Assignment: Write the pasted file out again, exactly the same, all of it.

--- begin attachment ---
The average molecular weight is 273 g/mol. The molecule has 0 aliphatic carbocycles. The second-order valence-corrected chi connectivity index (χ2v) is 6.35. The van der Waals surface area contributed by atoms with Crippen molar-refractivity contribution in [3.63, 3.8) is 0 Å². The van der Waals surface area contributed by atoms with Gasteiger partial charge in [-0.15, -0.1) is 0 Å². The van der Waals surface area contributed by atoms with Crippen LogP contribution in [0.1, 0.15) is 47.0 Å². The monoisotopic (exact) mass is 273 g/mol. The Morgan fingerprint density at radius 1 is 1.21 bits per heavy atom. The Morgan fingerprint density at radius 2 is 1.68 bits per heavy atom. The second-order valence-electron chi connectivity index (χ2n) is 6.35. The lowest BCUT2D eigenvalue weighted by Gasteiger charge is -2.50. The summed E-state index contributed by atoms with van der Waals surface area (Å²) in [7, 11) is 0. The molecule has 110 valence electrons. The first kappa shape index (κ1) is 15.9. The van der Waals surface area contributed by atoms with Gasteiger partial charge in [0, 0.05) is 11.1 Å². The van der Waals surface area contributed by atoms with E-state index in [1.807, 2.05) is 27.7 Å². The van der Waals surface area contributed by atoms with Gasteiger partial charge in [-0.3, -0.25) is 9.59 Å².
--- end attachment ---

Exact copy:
The average molecular weight is 273 g/mol. The molecule has 0 aliphatic carbocycles. The second-order valence-corrected chi connectivity index (χ2v) is 6.35. The van der Waals surface area contributed by atoms with Crippen molar-refractivity contribution in [3.63, 3.8) is 0 Å². The van der Waals surface area contributed by atoms with Gasteiger partial charge in [-0.15, -0.1) is 0 Å². The van der Waals surface area contributed by atoms with Crippen LogP contribution in [0.1, 0.15) is 47.0 Å². The monoisotopic (exact) mass is 273 g/mol. The Morgan fingerprint density at radius 1 is 1.21 bits per heavy atom. The Morgan fingerprint density at radius 2 is 1.68 bits per heavy atom. The second-order valence-electron chi connectivity index (χ2n) is 6.35. The lowest BCUT2D eigenvalue weighted by Gasteiger charge is -2.50. The summed E-state index contributed by atoms with van der Waals surface area (Å²) in [7, 11) is 0. The molecule has 110 valence electrons. The first kappa shape index (κ1) is 15.9. The van der Waals surface area contributed by atoms with Gasteiger partial charge in [0, 0.05) is 11.1 Å². The van der Waals surface area contributed by atoms with E-state index in [1.807, 2.05) is 27.7 Å². The van der Waals surface area contributed by atoms with Gasteiger partial charge in [-0.3, -0.25) is 9.59 Å².